This recipe is the same or similar to Khao Pun Nam Phik but without the addition of coconut cream. It's very spicy and extremely popular, ubiquitous, through Laos with various interpretations by different minorities. It has incarnations in Thailand througout the various regions.

  • 8 shallots
  • 3 cloves large garlic or 10 cloves small
  • 6  red Thai chillies
  • 500 g (~1 lb) belly pork in a piece
  • 1 kg (~21/4 lb) pork bones
  • 1 kg of pig offal
  • 3 litres (5 pints) water
  • 10 thin slices galangal
  • 6 kaffir lime leaves
  • 4 tablespoons padaek water*
  • salt to taste
  • 500 g (~1 lb) fine-fleshed fish fillets
  • 500–750 g (~1–11⁄2 lb) thin rice noodles, soaked in cold water until soft
  • 1⁄2 green papaya, peeled and julienned
  • 1 can shredded bamboo shoots (optional according to taste)
  • 1⁄2 banana flower, peeled of the red carpels and thinly sliced.
  • a few shredded and unshredded cabbage leaves.
  • 250 g (9 oz) yardbeans , cut into 5 cm (2 in) pieces
  • 1⁄2–1 bunch water convulvus (phak bong), cut into 2–5 cm (3⁄4–2 in) lengths

  1. Grill the whole unpeeled shallots, garlic and chillies either on a charcoal fire or under a grill until they are seared and brown.
  2. Remove excess fat from the pork.
  3. Place the pork hock or bones, belly pork and offal in 3 litres (5 pints) water with shallots, garlic, chillies, galangal, lime leaves, *padaek water and salt and bring to the boil, skimming oils and coagulum as it appears. Reduce the flame and simmer the stock until  the meat comes away from the bone.
  4. Take out the meat and slice  into 3 x 4 cm (1 x 11⁄2 in) slices – including the offal if used. Discard the bones, strain the stock into another saucepan and keep it hot.
  5. Put in fish fillets and poach until they are cooked. Remove and slice in 2 cm (3⁄4 in) slices. Return meat and fish to the soup.
  6. Pour boiling water over the noodles. Drain it, rinse it under a cold tap, cut it into manageable lengths with scissors and place on a cabbage-leaf lined platter.
  7. Arrange the separate piles of pawpaw and vegetables on another platter.
  8. Make up small separate bowls of condiments to be placed on the table, being ground dried chilli, sugar, fish sauce, wedges of lime, fresh chillies, mashed garlic, chopped coriander leaves, Thai sweet basil and chopped spring onion (white bulb and green shoot).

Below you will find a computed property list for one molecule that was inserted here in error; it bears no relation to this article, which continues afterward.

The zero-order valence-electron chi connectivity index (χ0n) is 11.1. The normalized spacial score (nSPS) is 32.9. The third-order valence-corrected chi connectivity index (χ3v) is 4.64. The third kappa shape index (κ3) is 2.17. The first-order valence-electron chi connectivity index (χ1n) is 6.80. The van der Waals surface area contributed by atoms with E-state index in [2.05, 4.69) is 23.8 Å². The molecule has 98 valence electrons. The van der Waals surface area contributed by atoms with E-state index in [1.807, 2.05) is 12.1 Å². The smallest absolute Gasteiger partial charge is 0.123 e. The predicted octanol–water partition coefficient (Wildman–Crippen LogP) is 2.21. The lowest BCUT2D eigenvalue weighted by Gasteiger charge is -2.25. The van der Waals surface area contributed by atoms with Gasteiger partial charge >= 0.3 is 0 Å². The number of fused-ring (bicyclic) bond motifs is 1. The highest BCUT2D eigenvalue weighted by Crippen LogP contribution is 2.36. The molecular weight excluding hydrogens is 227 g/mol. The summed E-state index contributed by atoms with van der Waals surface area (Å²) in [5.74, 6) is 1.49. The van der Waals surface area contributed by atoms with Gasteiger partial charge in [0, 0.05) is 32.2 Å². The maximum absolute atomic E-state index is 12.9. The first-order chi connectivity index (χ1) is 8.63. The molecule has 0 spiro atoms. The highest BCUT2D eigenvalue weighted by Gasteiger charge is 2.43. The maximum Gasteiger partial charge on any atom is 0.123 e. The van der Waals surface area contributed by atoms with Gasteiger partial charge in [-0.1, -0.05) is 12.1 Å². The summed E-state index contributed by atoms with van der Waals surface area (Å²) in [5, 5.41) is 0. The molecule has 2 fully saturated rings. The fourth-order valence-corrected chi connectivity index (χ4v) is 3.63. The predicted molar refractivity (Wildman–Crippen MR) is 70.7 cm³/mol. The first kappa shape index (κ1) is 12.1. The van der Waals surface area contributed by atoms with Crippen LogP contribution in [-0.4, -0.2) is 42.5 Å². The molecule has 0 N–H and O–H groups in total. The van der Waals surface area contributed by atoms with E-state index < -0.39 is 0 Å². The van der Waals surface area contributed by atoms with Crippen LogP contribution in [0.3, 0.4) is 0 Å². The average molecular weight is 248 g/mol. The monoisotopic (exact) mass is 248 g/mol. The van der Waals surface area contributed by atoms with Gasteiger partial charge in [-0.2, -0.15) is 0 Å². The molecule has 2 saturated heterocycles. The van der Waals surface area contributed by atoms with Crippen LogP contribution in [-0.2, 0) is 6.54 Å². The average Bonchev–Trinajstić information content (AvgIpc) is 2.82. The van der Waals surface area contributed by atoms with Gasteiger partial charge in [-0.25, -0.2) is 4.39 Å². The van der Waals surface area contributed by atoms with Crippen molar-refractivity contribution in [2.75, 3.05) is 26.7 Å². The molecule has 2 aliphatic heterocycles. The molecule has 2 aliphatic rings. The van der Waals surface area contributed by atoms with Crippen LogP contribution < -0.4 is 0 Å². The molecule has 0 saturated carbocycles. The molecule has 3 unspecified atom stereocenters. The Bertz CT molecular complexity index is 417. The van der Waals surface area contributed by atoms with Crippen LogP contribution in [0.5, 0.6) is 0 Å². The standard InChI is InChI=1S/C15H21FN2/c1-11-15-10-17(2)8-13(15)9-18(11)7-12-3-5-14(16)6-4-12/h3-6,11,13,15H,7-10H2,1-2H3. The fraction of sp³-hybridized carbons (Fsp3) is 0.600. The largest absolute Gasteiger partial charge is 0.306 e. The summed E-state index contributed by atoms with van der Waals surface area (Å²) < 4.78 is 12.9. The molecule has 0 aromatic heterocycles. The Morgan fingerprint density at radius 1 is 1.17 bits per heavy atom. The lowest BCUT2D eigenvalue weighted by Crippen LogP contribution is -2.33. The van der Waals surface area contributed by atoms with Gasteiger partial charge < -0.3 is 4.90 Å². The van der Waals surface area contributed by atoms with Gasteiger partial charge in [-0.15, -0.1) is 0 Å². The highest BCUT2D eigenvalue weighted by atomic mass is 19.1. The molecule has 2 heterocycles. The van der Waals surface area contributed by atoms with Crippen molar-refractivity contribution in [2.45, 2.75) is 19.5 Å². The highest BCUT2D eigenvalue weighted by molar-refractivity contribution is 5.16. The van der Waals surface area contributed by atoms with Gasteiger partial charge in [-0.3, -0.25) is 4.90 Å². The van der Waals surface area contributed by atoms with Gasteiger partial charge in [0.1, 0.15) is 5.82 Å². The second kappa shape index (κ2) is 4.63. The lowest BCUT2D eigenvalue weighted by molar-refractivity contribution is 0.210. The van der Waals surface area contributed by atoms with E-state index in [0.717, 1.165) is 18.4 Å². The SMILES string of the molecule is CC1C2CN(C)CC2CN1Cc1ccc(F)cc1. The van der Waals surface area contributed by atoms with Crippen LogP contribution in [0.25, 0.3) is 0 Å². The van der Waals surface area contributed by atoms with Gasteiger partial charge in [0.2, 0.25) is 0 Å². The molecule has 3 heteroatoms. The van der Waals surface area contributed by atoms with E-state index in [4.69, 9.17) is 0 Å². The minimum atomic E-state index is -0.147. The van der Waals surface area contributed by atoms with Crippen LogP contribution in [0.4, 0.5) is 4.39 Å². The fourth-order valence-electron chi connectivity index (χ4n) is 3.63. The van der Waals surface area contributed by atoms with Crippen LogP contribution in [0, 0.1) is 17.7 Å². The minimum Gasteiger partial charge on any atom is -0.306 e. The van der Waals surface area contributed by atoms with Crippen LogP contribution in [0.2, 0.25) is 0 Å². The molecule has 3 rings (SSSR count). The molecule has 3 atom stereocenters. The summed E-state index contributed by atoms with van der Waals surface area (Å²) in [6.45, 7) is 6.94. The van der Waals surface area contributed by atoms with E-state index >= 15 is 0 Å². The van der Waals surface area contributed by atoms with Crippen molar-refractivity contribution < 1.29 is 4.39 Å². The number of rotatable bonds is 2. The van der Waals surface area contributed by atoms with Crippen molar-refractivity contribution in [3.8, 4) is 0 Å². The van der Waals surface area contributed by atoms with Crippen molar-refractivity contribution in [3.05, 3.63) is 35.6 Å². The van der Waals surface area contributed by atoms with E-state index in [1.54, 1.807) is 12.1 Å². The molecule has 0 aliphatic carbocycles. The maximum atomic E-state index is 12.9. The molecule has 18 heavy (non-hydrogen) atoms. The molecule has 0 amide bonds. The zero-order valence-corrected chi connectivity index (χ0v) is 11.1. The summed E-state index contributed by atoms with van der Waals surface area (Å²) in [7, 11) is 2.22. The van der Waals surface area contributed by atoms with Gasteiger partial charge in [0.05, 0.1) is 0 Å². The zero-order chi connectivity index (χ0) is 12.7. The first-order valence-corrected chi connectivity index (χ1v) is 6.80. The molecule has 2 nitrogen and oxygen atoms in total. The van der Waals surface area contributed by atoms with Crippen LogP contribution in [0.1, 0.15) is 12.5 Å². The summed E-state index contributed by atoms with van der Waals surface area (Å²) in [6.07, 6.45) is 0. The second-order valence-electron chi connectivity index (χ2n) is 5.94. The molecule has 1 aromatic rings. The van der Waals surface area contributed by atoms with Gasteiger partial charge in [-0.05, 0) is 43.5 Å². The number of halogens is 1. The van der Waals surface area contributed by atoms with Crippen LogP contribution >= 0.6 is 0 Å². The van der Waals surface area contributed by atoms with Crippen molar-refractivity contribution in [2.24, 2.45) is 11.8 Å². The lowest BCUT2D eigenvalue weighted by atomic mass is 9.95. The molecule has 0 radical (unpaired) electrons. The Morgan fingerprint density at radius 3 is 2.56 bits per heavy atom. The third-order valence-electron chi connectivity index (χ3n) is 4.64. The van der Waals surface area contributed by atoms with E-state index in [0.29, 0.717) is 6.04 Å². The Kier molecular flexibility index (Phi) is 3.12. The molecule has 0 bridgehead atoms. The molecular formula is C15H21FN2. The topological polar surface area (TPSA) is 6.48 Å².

9. To serve, put the soup into a large tureen with the cabbage leaf (or banana leaf) lined platters of noodles gathered and folded into hands or na with plates of vegetables and receptacles of condiments.
  10. Set a large soup bowl for each diner, into which they place one or two noodle hands first followed by the vegetables of their choice and then ladle meat and stock over. This is then "tossed" carefully with chopsticks in one hand and a spoon in the other.
  11. Diners choose their condiments and garnishes to taste.

*Padaek is the Lao version of fermented fish. It's a very pungent ingredient that is used as a flavour enhancer and is often referred to as "special". A very high quality fermented fish is available commercially and is marketed under a Thai name but in fact is Cambodian. Cambodian fermented fish is considered a premium version. It may be carried in a specialty area of a Supermarket or in a large Asian Grocery Store.
  • To make the Padaek Water you simply take about  1 Tbsp of fish paste with 1 cup of water and boil it covered, until you can strain out the condensed solids. Beware the aroma can be quite over-powering and needs a very forceful extractor fan system to be running to eliminate the aroma. (or do it outside on a gas barbecue griddle)